Mastering JWKS: JSON Web Key Sets Explained

Securely Expose Public Key Material

· Identity & Access Management
By Jan Brennenstuhl · 6min read

Mastering JWKS: JSON Web Key Sets Explained


  • JWKS (JSON Web Key Set) is a tool for standardizing the representation and management of cryptographic keys via a JSON object.
  • The technology, defined in RFC 7517, enables client-local JWT (JSON Web Tokens) verification and is integral for decentralized authentication protocols such as OpenID Connect and OAuth2.
  • Implementing JWKS simplifies key management, eases key rotation, and secures key distribution across multiple servers.

Technical Specifications of JWK and JWKS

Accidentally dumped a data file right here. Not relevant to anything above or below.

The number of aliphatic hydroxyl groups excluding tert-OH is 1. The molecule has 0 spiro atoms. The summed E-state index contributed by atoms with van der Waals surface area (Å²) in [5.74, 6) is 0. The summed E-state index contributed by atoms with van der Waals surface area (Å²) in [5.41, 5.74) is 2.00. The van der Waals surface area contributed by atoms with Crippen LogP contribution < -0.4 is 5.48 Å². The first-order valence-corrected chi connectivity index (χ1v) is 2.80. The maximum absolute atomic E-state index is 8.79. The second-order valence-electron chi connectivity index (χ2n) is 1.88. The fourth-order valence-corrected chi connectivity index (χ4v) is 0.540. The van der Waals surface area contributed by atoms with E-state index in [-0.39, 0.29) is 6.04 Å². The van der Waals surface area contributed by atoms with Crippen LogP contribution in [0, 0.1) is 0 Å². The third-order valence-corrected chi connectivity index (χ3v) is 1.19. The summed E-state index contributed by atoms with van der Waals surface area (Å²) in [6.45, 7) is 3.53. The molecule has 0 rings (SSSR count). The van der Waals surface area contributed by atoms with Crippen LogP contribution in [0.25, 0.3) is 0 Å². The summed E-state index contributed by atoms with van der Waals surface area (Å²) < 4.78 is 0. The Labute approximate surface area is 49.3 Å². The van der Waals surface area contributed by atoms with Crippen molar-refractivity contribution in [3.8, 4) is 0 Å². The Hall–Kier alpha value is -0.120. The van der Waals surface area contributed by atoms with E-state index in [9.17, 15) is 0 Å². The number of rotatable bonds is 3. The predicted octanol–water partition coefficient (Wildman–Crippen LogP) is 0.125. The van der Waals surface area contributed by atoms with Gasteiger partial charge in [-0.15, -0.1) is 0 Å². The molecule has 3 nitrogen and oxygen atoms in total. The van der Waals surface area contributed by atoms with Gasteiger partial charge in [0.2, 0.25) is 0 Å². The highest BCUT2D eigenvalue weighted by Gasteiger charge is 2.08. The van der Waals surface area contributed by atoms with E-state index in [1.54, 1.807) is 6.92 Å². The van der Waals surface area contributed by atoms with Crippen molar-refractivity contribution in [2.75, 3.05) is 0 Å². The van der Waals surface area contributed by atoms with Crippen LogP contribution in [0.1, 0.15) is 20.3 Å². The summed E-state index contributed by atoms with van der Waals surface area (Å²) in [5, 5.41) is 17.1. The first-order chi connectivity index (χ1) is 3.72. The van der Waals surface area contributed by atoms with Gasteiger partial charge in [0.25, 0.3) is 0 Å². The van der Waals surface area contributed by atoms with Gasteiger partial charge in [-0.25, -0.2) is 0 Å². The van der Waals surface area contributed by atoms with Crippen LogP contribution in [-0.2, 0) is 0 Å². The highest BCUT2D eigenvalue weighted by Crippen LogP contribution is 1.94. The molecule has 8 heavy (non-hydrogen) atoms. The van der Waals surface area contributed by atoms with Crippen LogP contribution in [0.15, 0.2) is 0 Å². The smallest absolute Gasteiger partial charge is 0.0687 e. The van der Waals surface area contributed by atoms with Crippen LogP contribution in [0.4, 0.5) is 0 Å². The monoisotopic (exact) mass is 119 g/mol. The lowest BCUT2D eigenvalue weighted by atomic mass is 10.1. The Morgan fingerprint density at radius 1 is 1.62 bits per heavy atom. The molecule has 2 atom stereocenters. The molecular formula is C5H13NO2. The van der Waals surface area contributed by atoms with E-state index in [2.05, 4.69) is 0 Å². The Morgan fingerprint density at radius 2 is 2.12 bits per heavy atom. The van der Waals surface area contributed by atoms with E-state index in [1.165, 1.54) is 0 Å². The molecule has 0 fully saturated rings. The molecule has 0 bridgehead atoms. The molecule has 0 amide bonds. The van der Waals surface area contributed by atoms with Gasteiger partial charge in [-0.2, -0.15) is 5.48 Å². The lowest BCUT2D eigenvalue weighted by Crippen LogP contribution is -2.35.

JWKS is an acronym for JSON Web Key Set. It is a collection of JSON Web Keys (JWKs) used to verify JSON Web Tokens (JWTs). Both constructs are defined in RFC 7517, yet another integral member of the famous JOSE standards family. JWK Sets provide a standardized way and format for servers to obtain the public keys required to verify asymmetrically signed JWTs locally.

What is JSON Web Key (JWK)?

A JWK is a JSON object data structure that represents a cryptographic key. It contains the key type, key operations, algorithm, and all relevant material to reconstruct the signature verification key. All officially supported JSON Web Algorithms (JWA) are defined in RFC 7518.

The JSON data structure of the JWK format allows for easy, web-native exchange of public keys. The representation of an Elliptic Curve signature key of curve P-256 could look like this:

    "kty": "EC", 
    "use": "sig",
    "crv": "P-256",
    "kid": "01H1SG7BX197N040C0MHTDV1HR",
    "x": "SEfcECpwqQg-vZ6Lv99RyV0Qkatngz1RV25nI5SOrPg",